By Stefanie Jackson – The Cape Charles Town Council has passed the town’s fiscal year 2023 budget, including a general fund of more than $4 million, in a unanimous vote June 16.
Last year, the Town Council added three new categories for revenues and expenditures, creating more transparency and accountability in the budget and bringing the town’s total number of accounting funds to seven.
In addition to the general fund of $4 million, the balanced budget includes the following funds and their approximate totals for FY 2023: public utilities, $2.6 million; capital projects, $2 million; harbor, $1.2 million; special activities, $900,000; sanitation, $440,000; and general debt service, $250,000.
The Town Council also passed a resolution authorizing the town manager to manage the budget funds once a budget has been passed and the funds have been appropriated.
Due to dramatically rising property reassessments, the Town Council has responded by lowering property tax rates to help offset the increased costs to taxpayers.
Cape Charles’ real estate tax rate has been lowered nearly 10 cents for a total charge of $0.2159 per $100 of assessed value.
Cape Charles’ property tax rate has been cut by 50% for a total charge of $1 per $100 of assessed value.
The only service provided by the town with a price increase is trash collection, which has risen $1.60 for a total monthly fee of $18.28.
Even though Cape Charles indisputably does more tourist business than any other incorporated town in Northampton County – the only one with a public beach – less than one-third of Cape Charles’ general fund revenues are tourism-related taxes, according to Town Manager John Hozey.
The general fund is supported 44% by real estate taxes, 18% by meals taxes, 13% by transient occupancy taxes, and 3% by personal property taxes.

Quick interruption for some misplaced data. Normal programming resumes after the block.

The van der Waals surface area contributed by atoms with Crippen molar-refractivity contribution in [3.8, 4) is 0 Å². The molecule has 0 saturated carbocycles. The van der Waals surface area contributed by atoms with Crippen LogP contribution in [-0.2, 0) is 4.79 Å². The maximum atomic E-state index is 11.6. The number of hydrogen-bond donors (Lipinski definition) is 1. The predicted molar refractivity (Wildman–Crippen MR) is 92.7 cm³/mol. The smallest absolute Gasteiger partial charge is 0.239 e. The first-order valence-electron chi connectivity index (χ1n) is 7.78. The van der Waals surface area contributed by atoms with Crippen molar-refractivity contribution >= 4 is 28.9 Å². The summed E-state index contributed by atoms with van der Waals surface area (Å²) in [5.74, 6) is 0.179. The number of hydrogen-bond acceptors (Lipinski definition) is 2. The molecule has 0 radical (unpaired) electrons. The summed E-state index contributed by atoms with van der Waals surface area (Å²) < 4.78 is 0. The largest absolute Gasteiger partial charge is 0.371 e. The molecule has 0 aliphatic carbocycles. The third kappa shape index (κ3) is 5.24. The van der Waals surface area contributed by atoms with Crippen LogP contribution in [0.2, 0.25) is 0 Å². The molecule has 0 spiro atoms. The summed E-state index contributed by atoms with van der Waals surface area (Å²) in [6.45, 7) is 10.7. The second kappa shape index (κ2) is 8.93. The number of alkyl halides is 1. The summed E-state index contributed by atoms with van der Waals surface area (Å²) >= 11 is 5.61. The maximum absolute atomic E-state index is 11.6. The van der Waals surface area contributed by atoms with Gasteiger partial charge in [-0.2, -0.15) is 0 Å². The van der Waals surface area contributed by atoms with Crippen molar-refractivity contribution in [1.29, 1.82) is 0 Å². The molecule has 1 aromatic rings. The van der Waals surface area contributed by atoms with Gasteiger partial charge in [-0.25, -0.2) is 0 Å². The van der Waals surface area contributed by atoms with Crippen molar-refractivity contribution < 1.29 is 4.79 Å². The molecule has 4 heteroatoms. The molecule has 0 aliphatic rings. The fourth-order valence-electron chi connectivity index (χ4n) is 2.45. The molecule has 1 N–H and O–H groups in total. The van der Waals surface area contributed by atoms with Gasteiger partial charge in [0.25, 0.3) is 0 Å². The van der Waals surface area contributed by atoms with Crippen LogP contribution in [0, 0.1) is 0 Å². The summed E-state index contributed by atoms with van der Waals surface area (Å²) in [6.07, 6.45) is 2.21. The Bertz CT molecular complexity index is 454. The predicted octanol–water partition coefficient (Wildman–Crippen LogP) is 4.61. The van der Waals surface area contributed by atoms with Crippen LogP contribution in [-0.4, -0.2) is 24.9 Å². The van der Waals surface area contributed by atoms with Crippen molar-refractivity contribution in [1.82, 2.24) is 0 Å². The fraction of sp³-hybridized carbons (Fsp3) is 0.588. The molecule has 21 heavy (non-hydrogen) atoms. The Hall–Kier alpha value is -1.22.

Four construction projects have been identified as top priorities for spending capital funds in FY 2023:
- Cape Charles’ Community Trail, Phase III, south of Peach Street
- Design and engineering for a new town hall and upgrades to the library
- A new public restroom in a permanent structure to be built on south Mason Avenue and renovation of the public restroom at the beach
- A family games area in Central Park
During the public comment period, the Town Council heard one objection to building a new town hall, from Cape Charles citizen Loraine Huchler.
“A new town hall project is pure expense; it doesn’t generate revenues or attract visitors or improve the quality of life for residents … and I don’t think it’s in the best interests of stakeholders,” Huchler said of the estimated $4.5 million project.
She was concerned that the Town Council was considering expanding the existing contract for the early stages of the town hall project to include architectural engineering and bidding services.
“I was surprised that the town wasn’t going to have a competitive bid for that large of a contract … to receive the best value,” Huchler said.
She raised further concern over the town’s wastewater treatment system and “the risk of partially treated sewage being discharged into the bay due to the continued failures of the membranes at the wastewater plant.”
Huchler was referring to components of the plant’s “membrane bioreactor,” a term for technology that treats wastewater through a combination of microfiltration and bacteria that break down harmful substances into nontoxic compounds before releasing the treated water into a water body, in this case, the Chesapeake Bay.
She recalled a discussion from the May 26 Town Council meeting about the severe deterioration of some of the wastewater treatment membranes and suggested replacing them.
Not addressing the issue will increase the risk of releasing toxic substances into the bay and receiving environmental health violations.
Huchler told the Town Council, “I believe that this has broad interest by stakeholders, not to pollute the bay and risk the tourism and the beach.”